I don’t watch a lot of sports, but when I do it seems Georgia teams exist solely to make other teams look good.
The same might be said of the Georgia Legislature.
You’d think after 230 years we’d have enough state laws, but no. Like the emergence of mosquitoes from stagnant cultural backwaters, pesky politicians annually swarm Atlanta to create new laws intent on sucking our blood or embarrassing us further.
Wherever you travel in the U.S., you are bound to find conspiracy theorist who thinks the government wants to put tracking devices in our bodies. In Georgia, we make these people our leaders.
Indeed, in 2010 the Senate, by a 47-2 vote, approved a bill making it illegal to force people to get microchips implanted in their bodies. It never became law, which may explain that beeping noise you hear in your head every time you ponder the vicissitudes of representative democracy.
Politicians who promise “less government” are keenly interested in the most intimate details of our lives.
A couple of years ago there was an attempt to create a “religious liberty” law that would have provided legal cover to those who use religion to discriminate against homosexuals.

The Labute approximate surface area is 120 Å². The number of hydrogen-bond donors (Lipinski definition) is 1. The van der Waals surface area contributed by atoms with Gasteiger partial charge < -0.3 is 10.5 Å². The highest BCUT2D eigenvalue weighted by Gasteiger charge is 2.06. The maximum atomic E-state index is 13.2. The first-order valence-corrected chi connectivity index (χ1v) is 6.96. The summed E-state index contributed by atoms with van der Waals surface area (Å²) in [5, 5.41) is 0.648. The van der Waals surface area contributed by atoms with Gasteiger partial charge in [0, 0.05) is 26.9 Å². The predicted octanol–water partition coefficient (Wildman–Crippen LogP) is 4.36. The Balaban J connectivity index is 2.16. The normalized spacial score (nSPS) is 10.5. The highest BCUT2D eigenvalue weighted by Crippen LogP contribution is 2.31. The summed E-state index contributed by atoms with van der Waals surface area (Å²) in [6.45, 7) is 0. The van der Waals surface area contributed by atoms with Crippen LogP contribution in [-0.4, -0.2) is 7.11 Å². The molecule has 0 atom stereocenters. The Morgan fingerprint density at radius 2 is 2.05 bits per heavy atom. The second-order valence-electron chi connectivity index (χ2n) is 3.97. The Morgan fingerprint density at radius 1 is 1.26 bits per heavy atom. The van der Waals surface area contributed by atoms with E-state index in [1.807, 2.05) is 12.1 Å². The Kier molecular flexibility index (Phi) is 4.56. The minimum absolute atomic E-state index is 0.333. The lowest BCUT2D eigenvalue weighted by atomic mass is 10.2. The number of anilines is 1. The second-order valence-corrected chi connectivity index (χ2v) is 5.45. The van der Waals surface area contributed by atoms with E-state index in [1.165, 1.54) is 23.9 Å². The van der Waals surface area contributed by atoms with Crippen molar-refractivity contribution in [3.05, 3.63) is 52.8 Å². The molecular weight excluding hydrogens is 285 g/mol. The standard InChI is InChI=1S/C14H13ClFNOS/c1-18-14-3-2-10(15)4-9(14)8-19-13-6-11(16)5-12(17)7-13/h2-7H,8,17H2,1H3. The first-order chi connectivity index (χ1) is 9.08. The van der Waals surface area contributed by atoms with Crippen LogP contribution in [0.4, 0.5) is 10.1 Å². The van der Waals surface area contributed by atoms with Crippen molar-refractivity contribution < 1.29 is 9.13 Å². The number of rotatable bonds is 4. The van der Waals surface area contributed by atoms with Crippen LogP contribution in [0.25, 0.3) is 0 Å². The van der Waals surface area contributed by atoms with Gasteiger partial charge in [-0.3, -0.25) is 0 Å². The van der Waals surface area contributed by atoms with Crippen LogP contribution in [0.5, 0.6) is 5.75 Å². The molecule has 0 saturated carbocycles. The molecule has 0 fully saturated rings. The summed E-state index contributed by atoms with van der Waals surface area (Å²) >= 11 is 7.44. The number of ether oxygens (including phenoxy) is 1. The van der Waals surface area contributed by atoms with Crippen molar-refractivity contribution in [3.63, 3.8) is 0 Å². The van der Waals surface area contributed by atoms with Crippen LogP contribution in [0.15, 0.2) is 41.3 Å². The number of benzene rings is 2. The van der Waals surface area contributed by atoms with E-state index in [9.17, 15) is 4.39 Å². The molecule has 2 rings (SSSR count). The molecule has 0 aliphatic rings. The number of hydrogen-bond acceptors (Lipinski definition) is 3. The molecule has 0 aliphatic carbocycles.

This year politicians want a law that requires doctors to advise girls on the “risk” of using tampons.
I’ve never been elected to high office, but I think any law that can be replaced with a YouTube video or a conversation with your mother is probably unnecessary.
What evidence do we have that laws even work?
Murder is illegal, but AJC crime reporters seem plenty busy.
Georgia passed a “no texting while driving” law in 2010, and police have written a lot of $150 tickets, but I’d wager more people text while driving now than ever.
Georgia’s “Secondary Metal Recycling” law took effect in 2012 with the aim of reducing people from stealing copper pipes and manhole covers.
Recently, a group of heavy metal bandits stole 1,000 pounds of bronze statues and plaques from the Walk of Heroes War Veterans Memorial in Conyers. The metal was worth an estimated $3,000, but it may cost $200,000 to repair the damages.
Georgia’s anti-sodomy law, enacted in 1833, criminalized oral and anal sex between consenting adults. The law was upheld by the U.S. Supreme Court in 1986.
In 1991 Georgia Attorney General Michael Bowers rescinded a job offer to a lawyer after learning she was a lesbian, saying his office’s ability to enforce state laws would be compromised by hiring someone who, he assumed, was breaking the sodomy statute.
Georgia’s Supreme Court struck the state sodomy law in 1998. In 2003, the Supreme Court reversed its 1986 decision, invalidating remaining anti-sodomy laws in 14 mostly Southern states.
I’ve not done much personal research on this, but I’m pretty sure laws aren’t what consenting adults think about before having sex. At least I hope not.